By Alina Ellerington, Encephalitis Society

What is rabies?

Rabies is a severe acute viral infection of the central nervous system (CNS) that is transmitted by biting animals. Human rabies is a disease with almost 100% fatal outcome (death).


Rabies is caused by the rabies virus through a bite from infected animals such as dogs in rabies endemic areas (Africa and Asia) or bat virus rabies variants (North America). There are also reports of human rabies due to bites of cats, mongooses, jackals, foxes, wolves and other carnivorous animals. There is no evidence that rabies is transmitted through the consumption of milk or cooked meat of an infected animal.

Although rabies has been successfully controlled in many parts of the world, there are estimated 25,000 deaths every year in Africa with about one death every 20 minutes. Children are at a high risk as they tend to get in contact more frequently with infected animals.

Since 1946, 25 cases of human rabies have been reported in the United Kingdom, all associated with exposures to rabid dogs in countries such as the Philippines, Nigeria, India, and South Africa.

The virus can’t get through if the skin is intact, but can pass through pre-existent scratches or through intact mucosa (lining of the part of the body that secretes mucus, for example inner lining of the nose). Rabies can’t be transmitted from human to human; the human is the host end. It can be transmitted through transplantation of tissues or organs from someone who died from rabies.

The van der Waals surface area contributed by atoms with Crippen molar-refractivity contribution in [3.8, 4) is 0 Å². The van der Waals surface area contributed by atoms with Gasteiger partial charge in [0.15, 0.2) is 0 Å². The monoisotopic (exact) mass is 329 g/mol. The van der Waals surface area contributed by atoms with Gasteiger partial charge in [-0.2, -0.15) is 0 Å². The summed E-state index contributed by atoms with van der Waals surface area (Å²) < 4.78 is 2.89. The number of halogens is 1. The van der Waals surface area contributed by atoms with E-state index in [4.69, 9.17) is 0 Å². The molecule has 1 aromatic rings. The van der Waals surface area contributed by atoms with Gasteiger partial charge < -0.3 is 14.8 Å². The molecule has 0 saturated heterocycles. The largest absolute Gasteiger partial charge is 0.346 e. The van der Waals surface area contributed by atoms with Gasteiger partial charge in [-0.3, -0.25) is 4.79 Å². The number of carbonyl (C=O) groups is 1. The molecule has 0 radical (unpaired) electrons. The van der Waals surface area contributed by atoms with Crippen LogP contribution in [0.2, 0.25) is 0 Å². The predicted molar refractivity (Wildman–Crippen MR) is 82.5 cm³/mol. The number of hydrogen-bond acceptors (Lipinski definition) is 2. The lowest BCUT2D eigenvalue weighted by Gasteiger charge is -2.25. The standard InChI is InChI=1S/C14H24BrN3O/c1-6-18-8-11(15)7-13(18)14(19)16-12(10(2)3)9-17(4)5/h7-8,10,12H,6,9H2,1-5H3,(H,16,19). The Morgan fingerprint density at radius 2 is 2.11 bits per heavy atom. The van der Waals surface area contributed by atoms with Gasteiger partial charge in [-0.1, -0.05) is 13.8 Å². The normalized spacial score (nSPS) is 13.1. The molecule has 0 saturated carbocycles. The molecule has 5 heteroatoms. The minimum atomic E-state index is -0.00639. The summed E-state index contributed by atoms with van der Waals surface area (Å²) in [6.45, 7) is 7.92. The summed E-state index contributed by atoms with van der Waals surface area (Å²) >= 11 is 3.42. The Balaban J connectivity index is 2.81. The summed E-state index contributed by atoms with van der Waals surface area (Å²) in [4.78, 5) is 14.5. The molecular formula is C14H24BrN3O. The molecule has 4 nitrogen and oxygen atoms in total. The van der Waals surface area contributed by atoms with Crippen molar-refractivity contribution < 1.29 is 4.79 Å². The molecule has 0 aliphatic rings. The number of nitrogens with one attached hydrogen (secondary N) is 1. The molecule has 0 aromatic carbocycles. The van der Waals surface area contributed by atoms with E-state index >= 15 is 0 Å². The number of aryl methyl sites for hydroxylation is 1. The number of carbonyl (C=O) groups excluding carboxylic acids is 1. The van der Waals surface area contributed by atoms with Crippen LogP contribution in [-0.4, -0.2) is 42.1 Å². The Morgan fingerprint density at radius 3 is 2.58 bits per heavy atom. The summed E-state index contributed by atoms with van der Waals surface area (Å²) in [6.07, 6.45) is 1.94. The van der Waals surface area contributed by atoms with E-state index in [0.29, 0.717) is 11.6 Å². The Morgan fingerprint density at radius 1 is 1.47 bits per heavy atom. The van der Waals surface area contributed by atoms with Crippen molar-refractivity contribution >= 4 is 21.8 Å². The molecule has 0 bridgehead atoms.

Symptoms and diagnosis

The incubation period (the time from the infection to the symptoms) may last between 20 to 90 days or even longer, and after this time the virus spreads to the CNS and multiple organs. Early symptoms are often non-specific, mimicking viral infections, although there may be initial neuropathic pain at the site of the bite, weakness of the affected limb or intense pruritus (itching) beginning at the site of the bite and progressing to involve the limb or side of the face. Other symptoms include fever, malaise (general feeling of unwell), headache, intolerance to noise, air or light, anger and depression.

Eighty percent of patients then progress to encephalitic rabies (furious rabies), which is characterised by episodes of generalised arousal or hyper-excitability separated by lucid periods, autonomic dysfunction (altered functioning of the heart, bladder, intestines, sweat glands, pupils, and blood vessels), and hydrophobia (fear of water).

The remainder develop paralytic rabies with quadriparesis (weakness in all 4 limbs) and sphincter dysfunction which is sometimes difficult to diagnose. It is not known why some patients develop the encephalitic form and others paralytic rabies.

Diagnosis is made based on symptoms and history of exposure. Some cases of rabies are misdiagnosed for malaria. Death occurs by cardiac or respiratory failure typically within 7-10 days after the first symptoms, if no intensive care is instituted.


Presently, there are no successful protocol therapies if the patient has developed signs of illness. A protocol treatment (Milwaukee) was suggested after survival of a 15-year old girl who developed signs of the illness. It included a combination of vaccine, antirabies immunoglobulin, antiviral drugs plus a drug-induced (therapeutic) coma. Later attempts of the same protocol failed, the success of this therapy in the survival case is more due to an individual immune response, rather than the treatment.

Care in hospital for a patient with rabies encephalitis consist of sedation, keeping the patient free from physical pain and emotional support in a quiet room. Intravenous fluids are recommended for the patients with hydrophobia because they become progressively thirsty.  Care needs to be taken when dealing with patient saliva.


Rabies is a 100% preventable disease: there is a pre-exposure prevention and a post-exposure prevention.